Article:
Heterodera glycines, commonly referred to as the soybean cyst nematode (SCN), is an obligatory and sedentary plant parasite that causes over a billion-dollar yield loss to soybean production annually. Although there are genetic determinants that render soybean plants resistant to certain nematode genotypes, resistant soybean cultivars are increasingly ineffective because their multi-year usage has selected for virulent H. glycines populations. The parasitic success of H. glycines relies on the comprehensive re-engineering of an infection site into a syncytium, as well as the long-term suppression of host defense to ensure syncytial viability. At the forefront of these complex molecular interactions are effectors, the proteins secreted by H. glycines into host root tissues. The mechanisms of effector acquisition, diversification, and selection need to be understood before effective control strategies can be developed, but the lack of an annotated genome has been a major roadblock.Here, we use PacBio long-read technology to assemble a H. glycines genome of 738 contigs into 123?Mb with annotations for 29,769 genes. The genome contains significant numbers of repeats (34%), tandem duplicates (18.7?Mb), and horizontal gene transfer events (151 genes). A large number of putative effectors (431 genes) were identified in the genome, many of which were found in transposons.This advance provides a glimpse into the host and parasite interplay by revealing a diversity of mechanisms that give rise to virulence genes in the soybean cyst nematode, including: tandem duplications containing over a fifth of the total gene count, virulence genes hitchhiking in transposons, and 107 horizontal gene transfers not reported in other plant parasitic nematodes thus far. Through extensive characterization of the H. glycines genome, we provide new insights into H. glycines biology and shed light onto the mystery underlying complex host-parasite interactions. This genome sequence is an important prerequisite to enable work towards generating new resistance or control measures against H. glycines.
Adaptive Strategies in a Poly-Extreme Environment: Differentiation of Vegetative Cells in Serratia ureilytica and Resistance to Extreme Conditions.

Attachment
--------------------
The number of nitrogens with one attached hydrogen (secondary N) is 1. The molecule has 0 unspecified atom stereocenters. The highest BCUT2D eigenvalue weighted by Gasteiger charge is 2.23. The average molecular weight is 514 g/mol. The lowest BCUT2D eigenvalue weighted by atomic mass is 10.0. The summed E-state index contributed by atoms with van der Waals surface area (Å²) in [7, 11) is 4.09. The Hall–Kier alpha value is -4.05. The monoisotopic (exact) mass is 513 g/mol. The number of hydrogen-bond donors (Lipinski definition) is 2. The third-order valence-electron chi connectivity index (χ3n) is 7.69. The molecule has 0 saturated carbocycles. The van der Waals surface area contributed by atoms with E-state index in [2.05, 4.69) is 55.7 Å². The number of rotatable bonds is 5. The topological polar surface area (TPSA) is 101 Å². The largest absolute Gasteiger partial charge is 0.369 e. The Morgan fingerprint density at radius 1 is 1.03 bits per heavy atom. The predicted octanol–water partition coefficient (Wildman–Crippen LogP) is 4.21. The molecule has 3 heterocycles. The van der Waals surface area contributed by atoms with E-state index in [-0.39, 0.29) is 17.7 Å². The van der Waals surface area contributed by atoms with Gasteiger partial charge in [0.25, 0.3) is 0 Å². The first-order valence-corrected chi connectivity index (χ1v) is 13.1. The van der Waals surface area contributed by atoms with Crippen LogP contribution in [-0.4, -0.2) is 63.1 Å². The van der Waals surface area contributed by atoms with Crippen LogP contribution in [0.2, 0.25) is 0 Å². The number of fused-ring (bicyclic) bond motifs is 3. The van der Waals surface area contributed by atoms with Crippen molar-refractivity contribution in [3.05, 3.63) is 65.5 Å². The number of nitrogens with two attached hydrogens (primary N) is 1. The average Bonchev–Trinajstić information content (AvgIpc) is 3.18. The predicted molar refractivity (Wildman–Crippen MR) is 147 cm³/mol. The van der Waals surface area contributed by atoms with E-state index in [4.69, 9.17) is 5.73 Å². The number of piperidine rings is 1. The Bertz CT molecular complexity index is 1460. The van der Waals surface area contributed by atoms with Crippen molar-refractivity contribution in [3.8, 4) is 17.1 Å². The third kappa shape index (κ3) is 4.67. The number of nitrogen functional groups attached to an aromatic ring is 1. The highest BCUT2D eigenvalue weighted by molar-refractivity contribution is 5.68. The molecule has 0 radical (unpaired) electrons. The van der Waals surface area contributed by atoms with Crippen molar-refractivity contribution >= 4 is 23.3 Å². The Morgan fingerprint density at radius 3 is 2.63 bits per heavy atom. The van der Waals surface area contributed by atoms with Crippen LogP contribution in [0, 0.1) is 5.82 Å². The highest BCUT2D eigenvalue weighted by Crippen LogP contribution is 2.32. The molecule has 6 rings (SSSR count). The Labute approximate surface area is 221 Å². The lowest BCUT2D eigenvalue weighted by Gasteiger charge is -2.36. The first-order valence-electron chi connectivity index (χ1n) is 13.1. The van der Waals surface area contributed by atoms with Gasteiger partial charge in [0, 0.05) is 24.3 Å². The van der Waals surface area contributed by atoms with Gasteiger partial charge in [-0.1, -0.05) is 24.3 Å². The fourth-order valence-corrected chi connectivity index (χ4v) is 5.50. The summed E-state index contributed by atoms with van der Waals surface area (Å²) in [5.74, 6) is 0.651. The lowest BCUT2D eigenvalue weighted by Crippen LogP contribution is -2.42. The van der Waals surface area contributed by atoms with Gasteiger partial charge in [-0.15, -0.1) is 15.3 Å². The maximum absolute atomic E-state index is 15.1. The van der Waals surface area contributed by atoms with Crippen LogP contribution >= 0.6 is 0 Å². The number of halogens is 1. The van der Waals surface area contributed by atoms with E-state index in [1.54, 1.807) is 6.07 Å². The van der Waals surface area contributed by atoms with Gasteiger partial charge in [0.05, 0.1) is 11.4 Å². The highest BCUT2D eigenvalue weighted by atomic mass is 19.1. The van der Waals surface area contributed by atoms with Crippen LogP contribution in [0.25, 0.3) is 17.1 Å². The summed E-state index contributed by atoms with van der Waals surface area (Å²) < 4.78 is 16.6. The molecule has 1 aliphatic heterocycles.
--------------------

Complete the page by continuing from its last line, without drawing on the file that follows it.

Poly-extreme terrestrial habitats are often used as analogs to extra-terrestrial environments. Understanding the adaptive strategies allowing bacteria to thrive and survive under these conditions could help in our quest for extra-terrestrial planets suitable for life and understanding how life evolved in the harsh early earth conditions. A prime example of such a survival strategy is the modification of vegetative cells into resistant resting structures. These differentiated cells are often observed in response to harsh environmental conditions. The environmental strain (strain Lr5/4) belonging to Serratia ureilytica was isolated from a geothermal spring in Lirima, Atacama Desert, Chile. The Atacama Desert is the driest habitat on Earth and furthermore, due to its high altitude, it is exposed to an increased amount of UV radiation. The geothermal spring from which the strain was isolated is oligotrophic and the temperature of 54°C exceeds mesophilic conditions (15 to 45°C). Although the vegetative cells were tolerant to various environmental insults (desiccation, extreme pH, glycerol), a modified cell type was formed in response to nutrient deprivation, UV radiation and thermal shock. Scanning (SEM) and Transmission Electron Microscopy (TEM) analyses of vegetative cells and the modified cell structures were performed. In SEM, a change toward a circular shape with reduced size was observed. These circular cells possessed what appears as extra coating layers under TEM. The resistance of the modified cells was also investigated, they were resistant to wet heat, UV radiation and desiccation, while vegetative cells did not withstand any of those conditions. A phylogenomic analysis was undertaken to investigate the presence of known genes involved in dormancy in other bacterial clades. Genes related to spore-formation in Myxococcus and Firmicutes were found in S. ureilytica Lr5/4 genome; however, these genes were not enough for a full sporulation pathway that resembles either group. Although, the molecular pathway of cell differentiation in S. ureilytica Lr5/4 is not fully defined, the identified genes may contribute to the modified phenotype in the Serratia genus. Here, we show that a modified cell structure can occur as a response to extremity in a species that was previously not known to deploy this strategy. This strategy may be widely spread in bacteria, but only expressed under poly-extreme environmental conditions.